Reverse engineering LEGO Island's primary asset packaging format
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Post by MattKC »

LEGO Island uses a system of "phonemes" to achieve lip sync. During development, they had a tool (known as LIPSYNC) which would take the script text and, using a built-in database of words, convert it to a series of facial expressions. There was no automatic speech recognition or timing, those both had to be done manually.

For a long time, it was speculated the phonemes were in a completely proprietary format, especially considering the complex way they were generated and the fact that no tool could reliably extract them for several years (lierip got close but could only extract them as a series of garbled bitmaps). However, it turns out the phonemes are simply in FLIC, a format similar to GIF which the game uses for all short 2D videos/animations (long movies are Smackers instead).

FLICs default to 10 FPS, and phonemes at first appear to be no different. However if you extract the FLICs straight and try to play them back at 10 FPS, they run way too fast. Turns out the game uses metadata in the SI files to duplicate certain frames and make them run longer. This allows the game to hold certain expressions (e.g. stretching out the "O" phoneme frame when INFOMAN says "Helloooo!" in the opening) without wasting space by duplicating the frame. There was actually a FLIC way of doing this (each frame could have a "Delay" member that overrode the frame rate), however that was a nonstandard extension and it's likely LEGO Island's FLIC parser didn't support it.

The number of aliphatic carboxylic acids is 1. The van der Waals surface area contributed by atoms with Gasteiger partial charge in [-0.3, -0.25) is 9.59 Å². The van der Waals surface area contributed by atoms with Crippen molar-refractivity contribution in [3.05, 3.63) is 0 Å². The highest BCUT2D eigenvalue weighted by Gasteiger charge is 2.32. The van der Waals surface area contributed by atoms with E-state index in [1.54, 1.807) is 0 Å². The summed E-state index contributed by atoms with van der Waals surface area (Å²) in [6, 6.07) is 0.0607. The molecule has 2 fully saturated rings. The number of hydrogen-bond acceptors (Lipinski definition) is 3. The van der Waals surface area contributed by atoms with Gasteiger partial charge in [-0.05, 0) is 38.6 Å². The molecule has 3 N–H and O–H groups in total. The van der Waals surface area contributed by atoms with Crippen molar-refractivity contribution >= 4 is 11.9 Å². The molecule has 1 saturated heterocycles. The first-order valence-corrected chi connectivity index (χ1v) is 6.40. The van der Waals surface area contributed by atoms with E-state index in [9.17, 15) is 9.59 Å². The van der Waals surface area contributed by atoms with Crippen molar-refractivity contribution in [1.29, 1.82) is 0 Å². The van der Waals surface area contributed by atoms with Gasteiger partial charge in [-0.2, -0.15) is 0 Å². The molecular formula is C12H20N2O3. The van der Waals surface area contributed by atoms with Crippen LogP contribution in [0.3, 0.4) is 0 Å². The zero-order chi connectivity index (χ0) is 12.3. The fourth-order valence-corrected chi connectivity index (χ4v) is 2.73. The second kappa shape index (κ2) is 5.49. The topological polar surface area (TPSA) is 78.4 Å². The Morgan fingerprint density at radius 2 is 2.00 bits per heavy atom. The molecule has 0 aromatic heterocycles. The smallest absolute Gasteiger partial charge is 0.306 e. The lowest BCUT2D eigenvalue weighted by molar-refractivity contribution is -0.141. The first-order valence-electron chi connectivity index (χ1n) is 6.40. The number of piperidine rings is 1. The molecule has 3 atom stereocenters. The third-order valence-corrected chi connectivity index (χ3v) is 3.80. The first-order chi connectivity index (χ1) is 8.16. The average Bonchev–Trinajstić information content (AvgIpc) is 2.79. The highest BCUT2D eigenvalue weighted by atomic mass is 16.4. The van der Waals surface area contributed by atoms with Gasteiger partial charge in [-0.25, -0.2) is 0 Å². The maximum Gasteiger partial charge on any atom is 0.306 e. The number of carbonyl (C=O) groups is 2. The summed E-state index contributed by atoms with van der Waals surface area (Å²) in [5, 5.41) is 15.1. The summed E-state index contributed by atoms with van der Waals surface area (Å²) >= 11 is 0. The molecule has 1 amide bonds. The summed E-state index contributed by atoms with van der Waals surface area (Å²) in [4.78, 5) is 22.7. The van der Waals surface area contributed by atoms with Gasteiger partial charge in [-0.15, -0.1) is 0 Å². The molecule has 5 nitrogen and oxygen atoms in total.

Knowing this, we can finally produce clean extractions of the phonemes:
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